Even though I wasn't a huge fan of Ruth Ware's thriller, In a Dark, Dark Wood, I decided to give the author another shot when I read the premise behind this novel, The Woman in Cabin 10. The book is about a travel magazine journalist who is invited aboard a press junket voyage of an exclusive cruise ship. While on board, she believes she witnesses a woman being thrown overboard. She is frustrated when the security officer fails to believe her report and even more flummoxed when all the passengers are accounted for.

The book begins with the journalist, Laura Blacklock, experiencing a break-in in her London flat. Has that break-in caused her to be overly anxious or to feel undue fear while she is on board the ship? Did she really hear the splash and see the mark of blood on the neighboring veranda window or was it merely her imagination and nerves at play? Can she be trusted as a reliable narrator when she is on antidepressant medication for anxiety or when she drinks more than she should?

All of these questions stir within the reader as the story unfolds. I was gripped and entertained by the process of listening to the audio version of this book. I did enjoy this book, with its multiple twists and turns, far more than Ware's last offering. However, my chief complaint was with a formatting issue from the audio version. The tracks were unbearably long. One track went on for over 32 minutes. This would be all fine and dandy if I were listening on a device that would stop and restart wherever I had last been in the story. Sadly, the player I use by my treadmill only allows me to stop the track and restart from the beginning of each track. Thus, I would finish my workout and be six minutes into a track, never knowing whether I would require another two minutes or another thirty minutes to finish the track. Groan! Why, oh why, couldn't they have provided three to five minute tracking?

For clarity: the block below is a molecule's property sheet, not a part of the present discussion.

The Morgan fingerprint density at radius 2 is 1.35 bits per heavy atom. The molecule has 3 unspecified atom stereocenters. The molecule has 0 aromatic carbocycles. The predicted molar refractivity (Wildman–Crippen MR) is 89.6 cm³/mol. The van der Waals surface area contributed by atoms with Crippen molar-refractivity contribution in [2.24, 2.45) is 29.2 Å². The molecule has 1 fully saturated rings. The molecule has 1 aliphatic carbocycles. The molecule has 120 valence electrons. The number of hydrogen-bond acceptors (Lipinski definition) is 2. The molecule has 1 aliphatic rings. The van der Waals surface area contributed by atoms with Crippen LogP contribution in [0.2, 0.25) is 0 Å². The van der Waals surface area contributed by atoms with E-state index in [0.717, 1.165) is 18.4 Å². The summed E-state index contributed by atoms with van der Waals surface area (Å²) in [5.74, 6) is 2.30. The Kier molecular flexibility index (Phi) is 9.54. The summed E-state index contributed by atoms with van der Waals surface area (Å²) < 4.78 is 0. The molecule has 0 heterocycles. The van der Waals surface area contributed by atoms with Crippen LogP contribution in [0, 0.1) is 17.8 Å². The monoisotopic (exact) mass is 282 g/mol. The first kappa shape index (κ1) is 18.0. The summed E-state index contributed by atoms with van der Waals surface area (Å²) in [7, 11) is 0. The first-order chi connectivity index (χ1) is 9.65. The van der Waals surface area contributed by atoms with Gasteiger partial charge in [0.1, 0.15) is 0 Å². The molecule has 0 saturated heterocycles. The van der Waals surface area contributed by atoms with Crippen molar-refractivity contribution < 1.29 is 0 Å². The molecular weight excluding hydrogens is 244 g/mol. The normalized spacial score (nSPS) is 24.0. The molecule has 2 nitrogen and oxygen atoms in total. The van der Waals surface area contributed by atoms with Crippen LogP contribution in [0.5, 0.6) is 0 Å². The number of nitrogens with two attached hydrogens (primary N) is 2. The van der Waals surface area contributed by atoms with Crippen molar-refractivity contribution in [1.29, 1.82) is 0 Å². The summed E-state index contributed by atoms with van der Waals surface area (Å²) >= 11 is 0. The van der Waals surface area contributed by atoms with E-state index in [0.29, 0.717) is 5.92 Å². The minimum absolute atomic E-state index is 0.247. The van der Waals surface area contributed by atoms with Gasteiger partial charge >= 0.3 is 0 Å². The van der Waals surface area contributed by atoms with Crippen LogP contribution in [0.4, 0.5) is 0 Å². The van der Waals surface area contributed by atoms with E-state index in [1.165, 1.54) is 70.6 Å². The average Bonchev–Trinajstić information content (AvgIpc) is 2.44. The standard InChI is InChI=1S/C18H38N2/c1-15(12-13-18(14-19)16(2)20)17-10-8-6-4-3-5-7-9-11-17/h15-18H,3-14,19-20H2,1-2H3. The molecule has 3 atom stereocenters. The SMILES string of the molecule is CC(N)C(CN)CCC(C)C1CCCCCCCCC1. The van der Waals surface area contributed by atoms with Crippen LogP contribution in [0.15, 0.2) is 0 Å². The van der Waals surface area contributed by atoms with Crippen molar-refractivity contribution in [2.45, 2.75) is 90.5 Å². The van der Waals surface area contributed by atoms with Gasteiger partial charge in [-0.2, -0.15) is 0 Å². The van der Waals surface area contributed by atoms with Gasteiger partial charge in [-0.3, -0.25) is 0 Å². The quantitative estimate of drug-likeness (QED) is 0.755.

My only other complaint was that you end up absolutely hating Blacklock. She is a whiny, drunken, neurotic narrator and you know from the start to be suspicious of her version of things. Still, if you can get past the annoyance with her character, she does live through a riveting story.

Monday, November 28, 2016

Book Review: Found Faithful

Found Faithful was another book I selected after searching for books on the redemption of pain and suffering. Elizabeth Skoglund has gathered together stories for miniature biographies of eighteen famous Christian figures. Ten are treated with small vignettes and eight of the more prominent Christians are highlighted in whole chapters (people like Charles Spurgeon, Amy Carmichael, C.S. Lewis and Ruth Bell Graham).

If ever there was evidence that faith can flicker on despite trials and discouragement, the lives of these individuals provide some of the best. Again and again, despite great difficulties, these Christian giants chose to cling to God in spite of circumstances that could break anyone. I jotted down a few noteworthy quotes to chew on while writing my current novel.

Amy Carmichael wrote, "Trials are not 'chastisement.' No earthly father goes on chastising a loving child. That is a common thought about suffering, but I am quite sure that it is a wrong thought.... They are battle wounds. They are signs of high confidence - honors."